Newsome said much of the cause of the seasonal dewatering is related to habitat degradation, a result of years of manipulation of the landscape from practices such as logging. Collaborative projects involving large wood restoration and other habitat restoration work are part of the process to help sustain fish populations in the upper basin. Yakama Nation Fisheries and agencies including Mid-Columbia Fisheries Enhancement Group, Washington Department of Fish and Wildlife and the Kittitas Conservation Trust are working each season to provide sustainable habitats for fish to survive throughout the year.

“The landscape is slowly beginning to heal,” Newsome said.

SUCCESS IN STAGES

Although the project still in its infancy, Newsome said the phases of the project each contain essential components that help ensure the successful reintroduction of the captive bull trout. As the water source begin to dry up during the summer, a team of biologists from Yakama Nation, Mid-Columbia Fisheries and WDFW collect the juvenile bull trout from the isolated pools in the upper basin. Half of the collected fry are moved to water sources upstream that do not dry up seasonally, while the other half are prepared for transport to the hatchery near Yakima.

Newsome said the team has learned a lot about the captive fish since the project began in 2019. Most notably, they have seen the cannibalism that was noted in the Montana study. As a result, the team has worked to modify the stages of feeding the captive fish while they are at the hatchery.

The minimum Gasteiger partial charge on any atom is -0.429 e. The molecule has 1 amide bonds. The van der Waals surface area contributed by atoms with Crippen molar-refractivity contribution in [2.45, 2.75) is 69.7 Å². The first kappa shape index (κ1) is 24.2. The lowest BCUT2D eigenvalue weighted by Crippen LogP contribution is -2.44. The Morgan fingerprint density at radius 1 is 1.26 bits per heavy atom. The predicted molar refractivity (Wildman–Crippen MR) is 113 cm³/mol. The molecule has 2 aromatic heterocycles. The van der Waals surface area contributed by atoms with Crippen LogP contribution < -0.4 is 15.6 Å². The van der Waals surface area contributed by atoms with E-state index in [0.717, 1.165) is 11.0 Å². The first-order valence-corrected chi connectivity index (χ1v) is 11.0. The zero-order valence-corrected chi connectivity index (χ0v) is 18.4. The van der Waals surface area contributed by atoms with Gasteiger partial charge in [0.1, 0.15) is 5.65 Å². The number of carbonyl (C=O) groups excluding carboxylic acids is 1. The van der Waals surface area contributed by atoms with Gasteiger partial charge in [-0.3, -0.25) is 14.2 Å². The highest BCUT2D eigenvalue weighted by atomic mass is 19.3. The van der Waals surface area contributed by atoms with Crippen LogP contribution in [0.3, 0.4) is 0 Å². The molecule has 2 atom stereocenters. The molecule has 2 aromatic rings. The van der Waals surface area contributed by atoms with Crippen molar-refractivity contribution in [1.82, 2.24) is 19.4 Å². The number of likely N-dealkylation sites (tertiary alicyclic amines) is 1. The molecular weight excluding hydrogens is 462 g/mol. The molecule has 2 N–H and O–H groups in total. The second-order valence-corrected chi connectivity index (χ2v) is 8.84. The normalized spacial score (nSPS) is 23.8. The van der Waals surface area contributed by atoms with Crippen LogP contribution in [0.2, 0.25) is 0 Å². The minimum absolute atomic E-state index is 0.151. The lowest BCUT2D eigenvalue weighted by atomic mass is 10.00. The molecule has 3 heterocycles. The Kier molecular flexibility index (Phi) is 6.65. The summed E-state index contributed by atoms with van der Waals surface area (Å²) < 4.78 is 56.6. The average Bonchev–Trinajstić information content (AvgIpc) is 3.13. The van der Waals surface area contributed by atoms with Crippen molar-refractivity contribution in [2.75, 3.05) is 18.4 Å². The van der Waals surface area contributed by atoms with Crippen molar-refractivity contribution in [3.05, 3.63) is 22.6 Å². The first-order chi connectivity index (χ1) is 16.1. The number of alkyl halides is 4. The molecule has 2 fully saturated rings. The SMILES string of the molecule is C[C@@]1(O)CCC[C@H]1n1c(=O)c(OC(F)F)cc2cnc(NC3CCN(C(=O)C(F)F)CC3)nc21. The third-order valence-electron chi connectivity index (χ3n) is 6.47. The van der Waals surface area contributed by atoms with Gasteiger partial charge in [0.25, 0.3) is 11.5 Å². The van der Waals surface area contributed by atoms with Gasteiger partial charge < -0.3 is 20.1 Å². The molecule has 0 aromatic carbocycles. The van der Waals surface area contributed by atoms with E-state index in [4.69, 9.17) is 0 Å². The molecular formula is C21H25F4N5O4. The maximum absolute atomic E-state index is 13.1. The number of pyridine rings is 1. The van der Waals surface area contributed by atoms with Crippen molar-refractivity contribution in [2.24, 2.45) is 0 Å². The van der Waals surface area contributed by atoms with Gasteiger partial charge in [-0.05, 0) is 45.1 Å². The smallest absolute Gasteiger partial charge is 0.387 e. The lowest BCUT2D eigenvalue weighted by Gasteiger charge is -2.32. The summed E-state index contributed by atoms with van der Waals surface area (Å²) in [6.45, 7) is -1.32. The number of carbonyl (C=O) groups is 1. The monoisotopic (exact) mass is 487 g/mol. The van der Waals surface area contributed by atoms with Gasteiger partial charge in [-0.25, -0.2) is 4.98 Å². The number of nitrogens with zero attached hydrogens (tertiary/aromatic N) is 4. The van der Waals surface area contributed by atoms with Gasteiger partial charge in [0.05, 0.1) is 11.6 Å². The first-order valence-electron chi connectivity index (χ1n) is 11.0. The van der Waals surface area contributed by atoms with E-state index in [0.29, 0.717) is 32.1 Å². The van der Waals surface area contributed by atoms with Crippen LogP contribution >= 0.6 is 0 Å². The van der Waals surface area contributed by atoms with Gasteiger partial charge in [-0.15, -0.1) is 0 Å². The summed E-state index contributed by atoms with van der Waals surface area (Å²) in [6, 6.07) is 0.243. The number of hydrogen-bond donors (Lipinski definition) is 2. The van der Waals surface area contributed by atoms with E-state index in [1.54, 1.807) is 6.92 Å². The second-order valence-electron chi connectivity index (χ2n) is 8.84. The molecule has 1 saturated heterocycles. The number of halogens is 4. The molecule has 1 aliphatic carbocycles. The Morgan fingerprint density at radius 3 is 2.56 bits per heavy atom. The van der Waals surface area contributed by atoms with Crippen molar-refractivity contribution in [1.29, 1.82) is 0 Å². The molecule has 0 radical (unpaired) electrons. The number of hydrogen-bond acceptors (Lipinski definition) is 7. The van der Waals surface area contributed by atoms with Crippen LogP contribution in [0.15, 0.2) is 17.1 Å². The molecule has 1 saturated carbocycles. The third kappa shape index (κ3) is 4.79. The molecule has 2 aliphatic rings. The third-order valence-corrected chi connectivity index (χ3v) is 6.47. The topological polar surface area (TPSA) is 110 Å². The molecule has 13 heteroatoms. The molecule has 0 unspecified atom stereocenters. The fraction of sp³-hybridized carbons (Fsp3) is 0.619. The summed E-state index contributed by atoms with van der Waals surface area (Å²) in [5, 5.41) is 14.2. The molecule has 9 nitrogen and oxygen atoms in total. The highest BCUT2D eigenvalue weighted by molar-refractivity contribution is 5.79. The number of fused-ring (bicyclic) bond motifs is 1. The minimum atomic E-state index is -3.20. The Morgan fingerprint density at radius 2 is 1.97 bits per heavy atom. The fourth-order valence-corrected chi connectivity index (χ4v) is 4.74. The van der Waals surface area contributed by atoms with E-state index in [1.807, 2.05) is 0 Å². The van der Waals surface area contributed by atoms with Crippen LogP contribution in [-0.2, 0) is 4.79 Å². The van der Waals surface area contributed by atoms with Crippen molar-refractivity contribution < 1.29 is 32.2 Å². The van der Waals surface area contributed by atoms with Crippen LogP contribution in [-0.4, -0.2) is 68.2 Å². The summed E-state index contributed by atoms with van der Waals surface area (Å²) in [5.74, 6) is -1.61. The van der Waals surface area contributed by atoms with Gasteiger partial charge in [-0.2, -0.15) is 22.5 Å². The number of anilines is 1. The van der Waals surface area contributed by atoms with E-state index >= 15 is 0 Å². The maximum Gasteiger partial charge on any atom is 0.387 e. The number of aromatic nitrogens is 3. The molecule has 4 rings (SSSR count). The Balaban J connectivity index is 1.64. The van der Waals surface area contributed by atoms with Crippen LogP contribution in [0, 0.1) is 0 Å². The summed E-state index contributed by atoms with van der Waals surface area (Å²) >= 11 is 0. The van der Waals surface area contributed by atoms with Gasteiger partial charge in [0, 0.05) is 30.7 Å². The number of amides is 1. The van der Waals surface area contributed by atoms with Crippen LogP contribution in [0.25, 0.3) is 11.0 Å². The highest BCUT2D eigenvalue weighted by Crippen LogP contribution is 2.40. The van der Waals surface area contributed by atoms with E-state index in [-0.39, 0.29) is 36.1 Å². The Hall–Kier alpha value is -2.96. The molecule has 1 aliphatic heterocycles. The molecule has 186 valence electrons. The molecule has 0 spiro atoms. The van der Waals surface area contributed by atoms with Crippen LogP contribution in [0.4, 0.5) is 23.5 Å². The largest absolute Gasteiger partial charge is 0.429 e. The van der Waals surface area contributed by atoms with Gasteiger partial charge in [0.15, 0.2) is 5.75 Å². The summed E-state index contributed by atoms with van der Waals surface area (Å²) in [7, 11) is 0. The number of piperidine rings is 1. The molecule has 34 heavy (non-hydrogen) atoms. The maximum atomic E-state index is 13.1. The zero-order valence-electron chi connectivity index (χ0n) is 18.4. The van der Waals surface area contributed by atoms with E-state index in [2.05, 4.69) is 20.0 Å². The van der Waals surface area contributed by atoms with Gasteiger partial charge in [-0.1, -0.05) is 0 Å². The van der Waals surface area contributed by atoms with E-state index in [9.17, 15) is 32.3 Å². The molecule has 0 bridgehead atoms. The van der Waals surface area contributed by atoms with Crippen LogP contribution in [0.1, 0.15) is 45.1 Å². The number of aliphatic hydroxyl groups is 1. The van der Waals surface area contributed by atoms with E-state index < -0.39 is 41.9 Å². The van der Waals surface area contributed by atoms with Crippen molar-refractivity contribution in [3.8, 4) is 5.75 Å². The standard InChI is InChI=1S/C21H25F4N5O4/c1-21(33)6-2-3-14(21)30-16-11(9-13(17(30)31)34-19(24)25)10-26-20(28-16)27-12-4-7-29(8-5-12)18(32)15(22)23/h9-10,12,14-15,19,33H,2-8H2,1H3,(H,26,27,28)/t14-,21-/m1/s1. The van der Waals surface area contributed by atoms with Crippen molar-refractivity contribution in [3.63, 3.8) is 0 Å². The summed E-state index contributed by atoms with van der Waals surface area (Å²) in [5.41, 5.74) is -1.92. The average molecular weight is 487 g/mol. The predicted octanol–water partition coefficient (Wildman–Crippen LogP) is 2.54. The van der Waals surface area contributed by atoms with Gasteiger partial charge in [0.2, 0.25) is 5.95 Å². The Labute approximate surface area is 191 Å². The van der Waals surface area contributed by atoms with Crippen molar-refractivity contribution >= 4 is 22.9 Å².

“When they first come in, we feed them a mixture of Daphnia, a native-type freshwater shrimp,” he said. “As they grow, we get rid of the Daphnia and brine shrimp and move more to more of a bloodworm and mysid shrimp mix. Then we move to the jumbo mysid and jumbo blood worms.”

As the fish continue to put on weight, Newsome said the team eventually transitions into feeding the captive fish live rainbow trout fry. The transitional feeding stages are designed to replicate what the fish would eat in their native habitat. As the bull trout transition to the rainbow trout diet, Newsome said the cannibalistic habits begin to present themselves. He said this is a reflection of how the fish naturally behave in their non-captive habitat.

“Each tank has fish that are dominant and fish that aren’t so dominant,” he said. “Generally in the wild, a lot of these fish would die naturally and get eaten.”

After continuing to raise the fish and transition their diet, Newsome said they are released back to the mouth of the streams they originally came from in June. Out of the approximately 110 fish released into the Keechelus Reservoir last year, Newsome said just over 70 survived.

“We had really good survival with those fish,” he said.